Due to its political stability, solid infrastructure, and strategic location, Morocco is emerging as a regional manufacturing and export base for international companies. Actively encouraging and facilitating foreign investment, particularly in export sectors, through macro-economic policies, trade liberalization, investment incentives, and structural reforms, Morocco’s overarching economic development plan seeks to leverage its unique status as a multilingual nation with a tri-regional focus (toward Sub-Saharan Africa, the Middle East, and Europe) to transform the country into a regional hub for shipping, logistics, finance, manufacturing, assembly, and sales. The Government of Morocco has implemented a series of strategies aimed at boosting employment, attracting foreign investment, and raising performance and output in key revenue-earning sectors, such as the automotive and aerospace industries.
An ambitious 2014 strategy set out to create 500,000 new jobs in manufacturing by 2020 by targeting higher levels of FDI and strengthening the linkages between the small business sector and Morocco’s industrial leaders. Morocco has also focused on positioning itself as a financial hub for Africa, and offers incentives for firms that locate their regional headquarters in the Casablanca Finance City (CFC), Morocco’s flagship financial and business hub launched in 2010 by King Mohammed VI. Despite the significant improvements in its business environment, Morocco continues to face challenges posed by its lack of skilled labor, weak intellectual property rights protection, inefficient government bureaucracy, and a challenging regulatory environment.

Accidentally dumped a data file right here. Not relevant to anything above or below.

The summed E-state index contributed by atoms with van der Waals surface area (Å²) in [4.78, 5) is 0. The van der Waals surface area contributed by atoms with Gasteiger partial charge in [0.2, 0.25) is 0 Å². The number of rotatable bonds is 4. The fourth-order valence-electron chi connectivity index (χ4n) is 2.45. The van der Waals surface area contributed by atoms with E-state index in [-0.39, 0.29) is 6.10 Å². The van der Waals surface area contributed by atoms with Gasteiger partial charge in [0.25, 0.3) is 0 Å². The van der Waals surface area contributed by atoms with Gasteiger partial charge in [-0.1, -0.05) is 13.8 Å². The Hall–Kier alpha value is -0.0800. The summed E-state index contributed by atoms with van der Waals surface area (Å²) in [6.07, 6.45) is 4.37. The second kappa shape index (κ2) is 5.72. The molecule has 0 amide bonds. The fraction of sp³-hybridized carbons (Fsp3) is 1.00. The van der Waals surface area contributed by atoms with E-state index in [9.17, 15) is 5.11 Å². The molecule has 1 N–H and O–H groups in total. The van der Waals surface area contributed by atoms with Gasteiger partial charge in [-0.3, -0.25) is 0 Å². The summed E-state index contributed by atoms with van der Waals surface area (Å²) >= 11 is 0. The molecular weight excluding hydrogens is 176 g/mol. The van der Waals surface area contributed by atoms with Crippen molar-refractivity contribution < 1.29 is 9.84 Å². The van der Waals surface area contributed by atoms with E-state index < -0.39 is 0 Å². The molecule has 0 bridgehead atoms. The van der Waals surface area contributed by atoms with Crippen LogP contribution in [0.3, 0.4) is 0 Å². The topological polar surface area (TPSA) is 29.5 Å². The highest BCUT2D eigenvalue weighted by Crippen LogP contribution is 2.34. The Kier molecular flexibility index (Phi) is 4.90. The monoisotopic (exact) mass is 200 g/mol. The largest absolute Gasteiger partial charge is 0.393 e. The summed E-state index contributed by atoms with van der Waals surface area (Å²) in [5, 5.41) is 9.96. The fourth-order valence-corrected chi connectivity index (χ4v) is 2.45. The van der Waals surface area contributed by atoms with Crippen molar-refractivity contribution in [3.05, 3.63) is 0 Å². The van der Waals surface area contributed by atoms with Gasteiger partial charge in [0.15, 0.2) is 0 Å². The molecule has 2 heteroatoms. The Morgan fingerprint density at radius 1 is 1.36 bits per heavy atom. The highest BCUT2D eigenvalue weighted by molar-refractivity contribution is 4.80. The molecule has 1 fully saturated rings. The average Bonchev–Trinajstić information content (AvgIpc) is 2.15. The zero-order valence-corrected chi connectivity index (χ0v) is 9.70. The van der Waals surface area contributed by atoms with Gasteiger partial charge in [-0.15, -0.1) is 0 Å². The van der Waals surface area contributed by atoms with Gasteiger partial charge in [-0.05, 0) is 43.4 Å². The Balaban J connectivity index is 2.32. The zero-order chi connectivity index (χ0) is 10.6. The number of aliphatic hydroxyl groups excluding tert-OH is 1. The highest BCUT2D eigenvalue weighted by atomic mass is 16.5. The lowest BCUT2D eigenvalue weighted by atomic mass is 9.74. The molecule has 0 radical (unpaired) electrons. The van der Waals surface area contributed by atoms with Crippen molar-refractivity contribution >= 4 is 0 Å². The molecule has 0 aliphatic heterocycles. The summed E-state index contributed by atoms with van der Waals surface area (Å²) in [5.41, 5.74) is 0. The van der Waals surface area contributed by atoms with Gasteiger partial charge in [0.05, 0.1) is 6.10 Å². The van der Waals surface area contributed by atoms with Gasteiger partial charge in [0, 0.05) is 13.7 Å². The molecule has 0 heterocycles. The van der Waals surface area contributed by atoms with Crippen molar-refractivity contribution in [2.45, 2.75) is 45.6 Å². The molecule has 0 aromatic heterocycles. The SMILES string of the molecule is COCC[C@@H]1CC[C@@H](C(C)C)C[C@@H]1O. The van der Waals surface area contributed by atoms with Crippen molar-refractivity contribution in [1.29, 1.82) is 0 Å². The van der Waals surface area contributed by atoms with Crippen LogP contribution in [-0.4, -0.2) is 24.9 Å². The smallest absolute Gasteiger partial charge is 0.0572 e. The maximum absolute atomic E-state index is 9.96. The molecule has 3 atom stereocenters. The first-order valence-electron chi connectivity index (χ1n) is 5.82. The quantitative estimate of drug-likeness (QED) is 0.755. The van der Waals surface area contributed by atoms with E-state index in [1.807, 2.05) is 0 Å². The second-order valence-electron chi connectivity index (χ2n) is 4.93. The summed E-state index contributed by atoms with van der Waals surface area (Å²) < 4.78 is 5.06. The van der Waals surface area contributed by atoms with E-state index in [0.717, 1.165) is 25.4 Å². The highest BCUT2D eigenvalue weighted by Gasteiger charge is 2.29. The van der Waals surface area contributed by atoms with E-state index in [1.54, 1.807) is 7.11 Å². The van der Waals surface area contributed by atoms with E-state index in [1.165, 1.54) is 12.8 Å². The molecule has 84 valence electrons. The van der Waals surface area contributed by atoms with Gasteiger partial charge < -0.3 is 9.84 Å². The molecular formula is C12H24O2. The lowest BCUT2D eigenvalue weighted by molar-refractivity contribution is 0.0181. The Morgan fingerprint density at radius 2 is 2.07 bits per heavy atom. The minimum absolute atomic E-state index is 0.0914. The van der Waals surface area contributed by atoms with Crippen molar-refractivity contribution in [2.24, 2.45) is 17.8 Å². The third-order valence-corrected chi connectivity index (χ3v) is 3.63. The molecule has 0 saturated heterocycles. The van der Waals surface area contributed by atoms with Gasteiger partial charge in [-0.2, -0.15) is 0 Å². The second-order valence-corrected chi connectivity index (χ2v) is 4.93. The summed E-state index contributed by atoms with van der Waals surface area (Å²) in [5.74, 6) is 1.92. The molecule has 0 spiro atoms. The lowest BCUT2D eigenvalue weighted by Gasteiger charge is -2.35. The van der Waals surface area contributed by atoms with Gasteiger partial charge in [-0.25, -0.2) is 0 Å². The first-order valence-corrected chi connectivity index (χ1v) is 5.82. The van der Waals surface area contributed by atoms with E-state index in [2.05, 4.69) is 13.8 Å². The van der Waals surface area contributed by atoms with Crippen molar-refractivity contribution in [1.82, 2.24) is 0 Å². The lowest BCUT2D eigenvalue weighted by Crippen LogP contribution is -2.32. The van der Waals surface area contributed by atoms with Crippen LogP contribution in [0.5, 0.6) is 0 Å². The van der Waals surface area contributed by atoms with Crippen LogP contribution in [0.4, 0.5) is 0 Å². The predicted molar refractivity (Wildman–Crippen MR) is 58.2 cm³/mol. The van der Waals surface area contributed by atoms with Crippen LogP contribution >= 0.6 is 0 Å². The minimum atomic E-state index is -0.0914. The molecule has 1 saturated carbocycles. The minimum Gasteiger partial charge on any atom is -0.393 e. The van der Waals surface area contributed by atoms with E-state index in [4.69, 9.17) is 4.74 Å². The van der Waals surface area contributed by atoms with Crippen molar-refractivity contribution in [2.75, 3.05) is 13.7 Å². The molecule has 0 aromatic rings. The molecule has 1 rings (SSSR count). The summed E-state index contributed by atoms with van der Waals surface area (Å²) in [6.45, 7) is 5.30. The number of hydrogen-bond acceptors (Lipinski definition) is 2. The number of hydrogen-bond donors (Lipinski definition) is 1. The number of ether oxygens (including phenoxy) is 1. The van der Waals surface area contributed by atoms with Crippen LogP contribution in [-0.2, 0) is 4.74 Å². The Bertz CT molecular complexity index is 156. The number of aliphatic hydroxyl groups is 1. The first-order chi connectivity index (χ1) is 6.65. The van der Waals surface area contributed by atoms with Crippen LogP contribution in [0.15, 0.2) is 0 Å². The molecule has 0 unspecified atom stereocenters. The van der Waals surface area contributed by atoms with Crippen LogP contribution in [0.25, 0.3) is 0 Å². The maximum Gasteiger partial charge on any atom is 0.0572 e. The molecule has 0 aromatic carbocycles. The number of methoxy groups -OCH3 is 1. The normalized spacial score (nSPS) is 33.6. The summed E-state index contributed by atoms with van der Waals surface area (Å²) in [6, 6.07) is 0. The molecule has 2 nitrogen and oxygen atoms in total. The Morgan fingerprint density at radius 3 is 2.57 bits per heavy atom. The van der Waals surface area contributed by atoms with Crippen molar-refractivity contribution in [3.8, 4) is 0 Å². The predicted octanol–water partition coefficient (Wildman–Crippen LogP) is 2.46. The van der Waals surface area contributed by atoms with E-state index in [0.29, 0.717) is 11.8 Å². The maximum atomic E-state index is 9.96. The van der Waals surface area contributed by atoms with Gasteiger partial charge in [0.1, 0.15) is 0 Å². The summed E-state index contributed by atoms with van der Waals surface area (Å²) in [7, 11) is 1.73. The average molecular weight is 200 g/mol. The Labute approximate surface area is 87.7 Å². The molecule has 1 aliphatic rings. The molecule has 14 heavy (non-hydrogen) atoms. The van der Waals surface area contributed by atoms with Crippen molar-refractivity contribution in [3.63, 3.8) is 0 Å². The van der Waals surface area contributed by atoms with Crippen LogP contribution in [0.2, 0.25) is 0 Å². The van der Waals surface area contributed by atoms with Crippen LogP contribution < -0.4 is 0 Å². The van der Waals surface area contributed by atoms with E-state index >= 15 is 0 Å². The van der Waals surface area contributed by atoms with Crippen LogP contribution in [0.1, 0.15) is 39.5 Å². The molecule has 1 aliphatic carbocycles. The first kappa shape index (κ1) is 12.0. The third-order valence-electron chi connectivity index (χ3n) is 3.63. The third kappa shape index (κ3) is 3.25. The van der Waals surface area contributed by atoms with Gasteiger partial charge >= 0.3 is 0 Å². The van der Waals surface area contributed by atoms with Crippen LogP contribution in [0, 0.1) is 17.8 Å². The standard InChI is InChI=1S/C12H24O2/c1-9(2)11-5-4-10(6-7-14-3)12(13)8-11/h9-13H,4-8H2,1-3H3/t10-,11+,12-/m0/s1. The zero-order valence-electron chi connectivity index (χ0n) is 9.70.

Morocco has ratified 68 bilateral investment treaties for the promotion and protection of investments and 60 agreements that aim to eliminate the double taxation of income or gains, including with the United States and most EU nations. Its Investment Charter has put in place a convertibility system for foreign investors and gives investors the freedom to transfer profits. Morocco’s Free Trade Agreement (FTA) with the United States entered into force in 2006, immediately eliminating tariffs on more than 95 percent of qualifying consumer and industrial goods. For a limited number of products, tariffs will be phased out through 2024. Since the U.S.-Morocco FTA came into effect, overall bilateral trade has increased by more than 300 percent, and the United States is now Morocco’s third largest trading partner. The U.S. and Moroccan governments work closely to increase trade and investment through high-level consultations, bilateral dialogue, and the annual U.S.-Morocco Business Development Conference, which provides a platform to strengthen business-to-business ties.